Answering my own questions since 2001

Belkin, Astroturfing and Fully Owning Your Mistakes

As CrunchGear reports (courtesy of Mathew Ingram), an employee at Belkin was caught using Amazon’s crowd-sourcing tool Mechanical Turk to spam positive reviews of their routers on Amazon and other sites. The evidence was pretty damning, and Belkin’s President Mark Reynoso copped to the fake reviews pretty quickly. Here’s an excerpt from his apology letter:

So, it was with great surprise and dismay when we discovered that one of our employees may have posted a number of queries on the Amazon Mechanical Turk website inviting users to post positive reviews of Belkin products in exchange for payment.

Belkin does not participate in, nor does it endorse, unethical practices like this. We know that people look to online user reviews for unbiased opinions from fellow users and instances like this challenge the implicit trust that is placed in this interaction.

This is the standard corporate line:

  • We had no idea this was going on.
  • It was the act of a single (often ‘low-level’) employee (the Lone Gunmen Theory of Corporate Deflection).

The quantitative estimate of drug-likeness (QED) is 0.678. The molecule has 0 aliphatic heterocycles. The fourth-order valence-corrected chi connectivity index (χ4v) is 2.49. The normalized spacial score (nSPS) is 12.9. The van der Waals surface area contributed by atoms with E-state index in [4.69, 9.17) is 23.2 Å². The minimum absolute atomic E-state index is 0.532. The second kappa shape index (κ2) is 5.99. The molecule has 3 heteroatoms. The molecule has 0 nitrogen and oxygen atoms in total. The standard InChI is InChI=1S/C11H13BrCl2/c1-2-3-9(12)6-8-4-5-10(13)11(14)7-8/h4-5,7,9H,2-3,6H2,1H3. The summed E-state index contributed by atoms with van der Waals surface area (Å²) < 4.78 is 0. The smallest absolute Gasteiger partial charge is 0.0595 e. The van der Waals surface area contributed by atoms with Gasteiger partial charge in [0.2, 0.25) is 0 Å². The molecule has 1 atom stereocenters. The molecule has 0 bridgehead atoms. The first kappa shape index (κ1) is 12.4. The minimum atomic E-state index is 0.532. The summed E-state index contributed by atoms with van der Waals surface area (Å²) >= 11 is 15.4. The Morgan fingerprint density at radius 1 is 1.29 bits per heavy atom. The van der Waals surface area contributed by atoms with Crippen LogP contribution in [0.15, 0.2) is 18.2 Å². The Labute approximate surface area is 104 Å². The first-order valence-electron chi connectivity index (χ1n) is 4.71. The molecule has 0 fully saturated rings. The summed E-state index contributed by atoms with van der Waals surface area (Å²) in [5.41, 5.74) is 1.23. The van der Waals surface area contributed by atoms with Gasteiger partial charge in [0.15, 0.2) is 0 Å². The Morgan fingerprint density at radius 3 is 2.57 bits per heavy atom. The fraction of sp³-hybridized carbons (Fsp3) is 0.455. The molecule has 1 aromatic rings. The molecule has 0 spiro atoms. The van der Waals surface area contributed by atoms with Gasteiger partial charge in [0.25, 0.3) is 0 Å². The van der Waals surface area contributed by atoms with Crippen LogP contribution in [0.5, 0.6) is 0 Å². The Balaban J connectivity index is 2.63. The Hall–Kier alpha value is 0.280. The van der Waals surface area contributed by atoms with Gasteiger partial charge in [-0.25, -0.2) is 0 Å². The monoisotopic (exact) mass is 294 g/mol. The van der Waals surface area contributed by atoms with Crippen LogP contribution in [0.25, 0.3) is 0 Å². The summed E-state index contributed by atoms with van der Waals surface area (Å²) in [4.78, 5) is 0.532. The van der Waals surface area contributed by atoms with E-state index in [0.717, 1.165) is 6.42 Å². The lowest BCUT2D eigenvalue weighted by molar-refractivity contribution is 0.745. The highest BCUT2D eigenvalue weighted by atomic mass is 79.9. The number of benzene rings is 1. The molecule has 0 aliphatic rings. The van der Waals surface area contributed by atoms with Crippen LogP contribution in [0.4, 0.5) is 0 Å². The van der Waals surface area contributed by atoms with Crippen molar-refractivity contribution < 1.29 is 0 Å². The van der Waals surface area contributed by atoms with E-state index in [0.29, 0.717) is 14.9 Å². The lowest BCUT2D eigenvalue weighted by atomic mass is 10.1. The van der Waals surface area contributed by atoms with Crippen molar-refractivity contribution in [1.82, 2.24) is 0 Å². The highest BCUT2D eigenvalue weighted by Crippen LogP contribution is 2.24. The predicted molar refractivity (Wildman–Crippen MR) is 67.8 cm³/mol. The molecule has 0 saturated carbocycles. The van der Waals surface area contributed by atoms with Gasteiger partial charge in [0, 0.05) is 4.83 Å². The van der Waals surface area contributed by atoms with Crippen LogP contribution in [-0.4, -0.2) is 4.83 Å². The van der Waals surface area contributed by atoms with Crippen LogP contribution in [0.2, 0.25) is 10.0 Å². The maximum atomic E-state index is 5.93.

• It is, in no way, a reflection of our organization.

The letter itself is pretty goofy. First, why say “may have posted”? If there was any ambiguity, the company’s president wouldn’t be writing a letter on Sunday afternoon. Additionally, the guy worked for Belkin. So to say that “Belkin does not participate in…unethical practices” is inaccurate. If a Belkin employee promotes Belkin unethically, in the course of his work day, with Belkin’s money, then there’s no question that Belkin does participate in those practices. And “great surprise and dismay” is protesting a bit too much, isn’t it?

In the so-called age of conversation, surely we’re all tired of companies acting unethically, and then deploying waffling, corporate language to deflect or evade blame.

2 Responses to “Belkin, Astroturfing and Fully Owning Your Mistakes”

  1. Jordan Behan

    Thank you for this fittingly scathing analysis.

    When will people learn? The internet’s bullshit-detectors are impenetrable. Any dishonest practice will backfire, in time.

    And there’s nothing cool about half-assedly apologizing, as you point out.

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